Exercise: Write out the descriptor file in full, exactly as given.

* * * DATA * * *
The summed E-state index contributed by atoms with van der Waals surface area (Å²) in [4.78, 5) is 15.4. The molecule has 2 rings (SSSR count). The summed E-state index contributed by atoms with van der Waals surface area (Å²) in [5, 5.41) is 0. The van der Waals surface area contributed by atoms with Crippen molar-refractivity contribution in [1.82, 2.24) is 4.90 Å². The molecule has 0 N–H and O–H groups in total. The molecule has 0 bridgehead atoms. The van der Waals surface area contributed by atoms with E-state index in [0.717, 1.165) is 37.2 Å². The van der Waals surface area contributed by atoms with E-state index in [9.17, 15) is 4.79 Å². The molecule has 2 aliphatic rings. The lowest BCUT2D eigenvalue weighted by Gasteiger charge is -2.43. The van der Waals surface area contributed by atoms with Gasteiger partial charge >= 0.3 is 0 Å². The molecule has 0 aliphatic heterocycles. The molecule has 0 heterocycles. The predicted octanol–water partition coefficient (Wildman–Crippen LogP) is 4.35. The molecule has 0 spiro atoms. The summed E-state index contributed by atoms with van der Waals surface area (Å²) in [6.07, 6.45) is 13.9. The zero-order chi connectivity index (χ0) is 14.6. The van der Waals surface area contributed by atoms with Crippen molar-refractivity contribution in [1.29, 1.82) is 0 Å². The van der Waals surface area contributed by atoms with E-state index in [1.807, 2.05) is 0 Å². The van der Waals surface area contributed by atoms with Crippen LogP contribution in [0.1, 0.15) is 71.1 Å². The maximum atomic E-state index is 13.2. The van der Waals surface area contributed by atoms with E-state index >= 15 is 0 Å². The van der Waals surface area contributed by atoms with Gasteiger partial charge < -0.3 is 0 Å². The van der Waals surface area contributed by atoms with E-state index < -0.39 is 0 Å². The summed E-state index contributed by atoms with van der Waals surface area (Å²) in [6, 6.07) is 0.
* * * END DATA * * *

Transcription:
The summed E-state index contributed by atoms with van der Waals surface area (Å²) in [4.78, 5) is 15.4. The molecule has 2 rings (SSSR count). The summed E-state index contributed by atoms with van der Waals surface area (Å²) in [5, 5.41) is 0. The van der Waals surface area contributed by atoms with Crippen molar-refractivity contribution in [1.82, 2.24) is 4.90 Å². The molecule has 0 N–H and O–H groups in total. The molecule has 0 bridgehead atoms. The van der Waals surface area contributed by atoms with E-state index in [0.717, 1.165) is 37.2 Å². The van der Waals surface area contributed by atoms with E-state index in [9.17, 15) is 4.79 Å². The molecule has 2 aliphatic rings. The lowest BCUT2D eigenvalue weighted by Gasteiger charge is -2.43. The van der Waals surface area contributed by atoms with Gasteiger partial charge >= 0.3 is 0 Å². The molecule has 0 aliphatic heterocycles. The molecule has 0 heterocycles. The predicted octanol–water partition coefficient (Wildman–Crippen LogP) is 4.35. The molecule has 0 spiro atoms. The summed E-state index contributed by atoms with van der Waals surface area (Å²) in [6.07, 6.45) is 13.9. The zero-order chi connectivity index (χ0) is 14.6. The van der Waals surface area contributed by atoms with Crippen molar-refractivity contribution in [1.29, 1.82) is 0 Å². The van der Waals surface area contributed by atoms with E-state index in [1.807, 2.05) is 0 Å². The van der Waals surface area contributed by atoms with Crippen LogP contribution in [0.1, 0.15) is 71.1 Å². The maximum atomic E-state index is 13.2. The van der Waals surface area contributed by atoms with E-state index >= 15 is 0 Å². The van der Waals surface area contributed by atoms with Gasteiger partial charge < -0.3 is 0 Å². The van der Waals surface area contributed by atoms with E-state index < -0.39 is 0 Å². The summed E-state index contributed by atoms with van der Waals surface area (Å²) in [6, 6.07) is 0.